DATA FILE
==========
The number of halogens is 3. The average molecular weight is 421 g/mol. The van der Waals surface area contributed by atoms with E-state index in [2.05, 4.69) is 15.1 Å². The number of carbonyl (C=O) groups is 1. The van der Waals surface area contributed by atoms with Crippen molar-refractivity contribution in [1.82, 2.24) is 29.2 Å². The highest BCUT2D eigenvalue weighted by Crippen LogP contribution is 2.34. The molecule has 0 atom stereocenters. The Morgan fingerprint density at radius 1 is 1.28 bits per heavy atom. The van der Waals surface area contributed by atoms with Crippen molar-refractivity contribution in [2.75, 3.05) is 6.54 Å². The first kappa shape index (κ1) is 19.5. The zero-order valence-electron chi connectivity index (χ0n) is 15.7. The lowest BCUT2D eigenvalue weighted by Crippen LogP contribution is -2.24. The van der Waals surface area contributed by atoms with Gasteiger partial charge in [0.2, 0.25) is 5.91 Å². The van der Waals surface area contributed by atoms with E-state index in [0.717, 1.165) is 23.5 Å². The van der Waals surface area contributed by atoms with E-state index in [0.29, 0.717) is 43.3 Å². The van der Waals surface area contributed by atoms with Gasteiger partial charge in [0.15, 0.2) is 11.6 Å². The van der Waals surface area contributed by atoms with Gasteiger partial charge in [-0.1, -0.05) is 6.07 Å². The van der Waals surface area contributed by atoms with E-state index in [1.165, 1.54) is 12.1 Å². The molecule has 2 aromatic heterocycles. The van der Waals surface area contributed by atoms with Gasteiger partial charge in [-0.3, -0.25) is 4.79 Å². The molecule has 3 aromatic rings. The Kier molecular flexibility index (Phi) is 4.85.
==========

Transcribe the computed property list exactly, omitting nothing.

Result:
The number of halogens is 3. The average molecular weight is 421 g/mol. The van der Waals surface area contributed by atoms with E-state index in [2.05, 4.69) is 15.1 Å². The number of carbonyl (C=O) groups is 1. The van der Waals surface area contributed by atoms with Crippen molar-refractivity contribution in [1.82, 2.24) is 29.2 Å². The highest BCUT2D eigenvalue weighted by Crippen LogP contribution is 2.34. The molecule has 0 atom stereocenters. The Morgan fingerprint density at radius 1 is 1.28 bits per heavy atom. The van der Waals surface area contributed by atoms with Crippen molar-refractivity contribution in [2.75, 3.05) is 6.54 Å². The first kappa shape index (κ1) is 19.5. The zero-order valence-electron chi connectivity index (χ0n) is 15.7. The lowest BCUT2D eigenvalue weighted by Crippen LogP contribution is -2.24. The van der Waals surface area contributed by atoms with Gasteiger partial charge in [0.2, 0.25) is 5.91 Å². The van der Waals surface area contributed by atoms with E-state index in [0.717, 1.165) is 23.5 Å². The van der Waals surface area contributed by atoms with E-state index in [0.29, 0.717) is 43.3 Å². The van der Waals surface area contributed by atoms with Gasteiger partial charge in [0.15, 0.2) is 11.6 Å². The van der Waals surface area contributed by atoms with Gasteiger partial charge in [-0.1, -0.05) is 6.07 Å². The van der Waals surface area contributed by atoms with E-state index in [1.165, 1.54) is 12.1 Å². The molecule has 2 aromatic heterocycles. The van der Waals surface area contributed by atoms with Gasteiger partial charge in [-0.3, -0.25) is 4.79 Å². The molecule has 3 aromatic rings. The Kier molecular flexibility index (Phi) is 4.85.